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Milanda Rout said:AN international drug company made a hit list of doctors who had to be "neutralised" or discredited because they criticised the anti-arthritis drug the pharmaceutical giant produced.
Staff at US company Merck &Co emailed each other about the list of doctors - mainly researchers and academics - who had been negative about the drug Vioxx or Merck and a recommended course of action.
The email, which came out in the Federal Court in Melbourne yesterday as part of a class action against the drug company, included the words "neutralise", "neutralised" or "discredit" against some of the doctors' names.
It is also alleged the company used intimidation tactics against critical researchers, including dropping hints it would stop funding to institutions and claims it interfered with academic appointments.
"We may need to seek them out and destroy them where they live," a Merck employee wrote, according to an email excerpt read to the court by Julian Burnside QC, acting for the plaintiff.
The Federal Court was told yesterday that Merck wanted to gain the backing of researchers and doctors - or "opinion leaders" - in the fields of arthritis to help promote the drug to medical professionals when it was launched in 1999.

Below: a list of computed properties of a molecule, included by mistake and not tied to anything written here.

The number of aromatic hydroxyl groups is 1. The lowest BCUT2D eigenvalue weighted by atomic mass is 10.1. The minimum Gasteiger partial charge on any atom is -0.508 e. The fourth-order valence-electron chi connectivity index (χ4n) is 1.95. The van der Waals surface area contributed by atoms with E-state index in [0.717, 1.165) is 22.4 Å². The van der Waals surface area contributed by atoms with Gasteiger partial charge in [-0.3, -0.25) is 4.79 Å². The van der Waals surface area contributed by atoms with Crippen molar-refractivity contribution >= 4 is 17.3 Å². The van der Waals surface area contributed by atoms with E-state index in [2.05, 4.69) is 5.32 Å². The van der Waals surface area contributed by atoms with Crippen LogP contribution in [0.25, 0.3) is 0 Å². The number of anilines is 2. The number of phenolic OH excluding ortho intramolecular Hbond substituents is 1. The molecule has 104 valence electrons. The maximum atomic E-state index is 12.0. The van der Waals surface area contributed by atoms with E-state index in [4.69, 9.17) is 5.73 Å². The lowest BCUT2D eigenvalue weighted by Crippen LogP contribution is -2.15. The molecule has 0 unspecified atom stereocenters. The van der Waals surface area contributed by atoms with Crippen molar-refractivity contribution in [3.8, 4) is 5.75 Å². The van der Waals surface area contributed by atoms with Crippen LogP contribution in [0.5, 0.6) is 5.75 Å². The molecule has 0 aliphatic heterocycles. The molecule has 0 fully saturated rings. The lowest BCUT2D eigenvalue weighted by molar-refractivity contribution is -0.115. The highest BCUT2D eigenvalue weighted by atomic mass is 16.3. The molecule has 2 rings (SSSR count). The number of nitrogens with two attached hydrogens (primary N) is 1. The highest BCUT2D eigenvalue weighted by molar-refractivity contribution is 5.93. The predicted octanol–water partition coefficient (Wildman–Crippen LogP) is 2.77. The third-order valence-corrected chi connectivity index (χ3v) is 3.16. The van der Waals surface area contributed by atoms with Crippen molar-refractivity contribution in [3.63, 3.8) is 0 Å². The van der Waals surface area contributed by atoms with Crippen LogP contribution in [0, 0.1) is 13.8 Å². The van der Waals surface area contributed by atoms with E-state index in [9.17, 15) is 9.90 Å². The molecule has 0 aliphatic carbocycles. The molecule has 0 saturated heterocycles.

Mr Burnside said internal emails in April 1999 from Merck staff showed the company was not happy with what some researchers and doctors were saying about the drug.
"It gives you the dark side of the use of key opinion leaders and thought leaders ... if (they) say things you don't like to hear, you have to neutralise them," he said. "It does suggest a certain culture within the organisation about how to deal with your opponents and those who disagree with you."
The court was told that James Fries, professor of medicine at Stanford University, wrote to the then Merck head Ray Gilmartin in October 2000 to complain about the treatment of some of his researchers who had criticised the drug.
"Even worse were allegations of Merck damage control by intimidation," he wrote, according to Mr Burnside.
"This has happened to at least eight (clinical) investigators ... I suppose I was mildly threatened myself but I never have spoken or written on these issues."
Mr Burnside told the court Dr Fries went on to describe instances of intimidation, including one colleague who thought his academic appointment had been jeopardised and another who received phone calls alleging "anti-Merck" bias.
Dr Fries said in the letter that Merck had been systematically playing down the side effects of Vioxx and said the company's behaviour "seriously impinges on academic freedom". ...
Vioxx maker Merck and Co drew up doctor hit list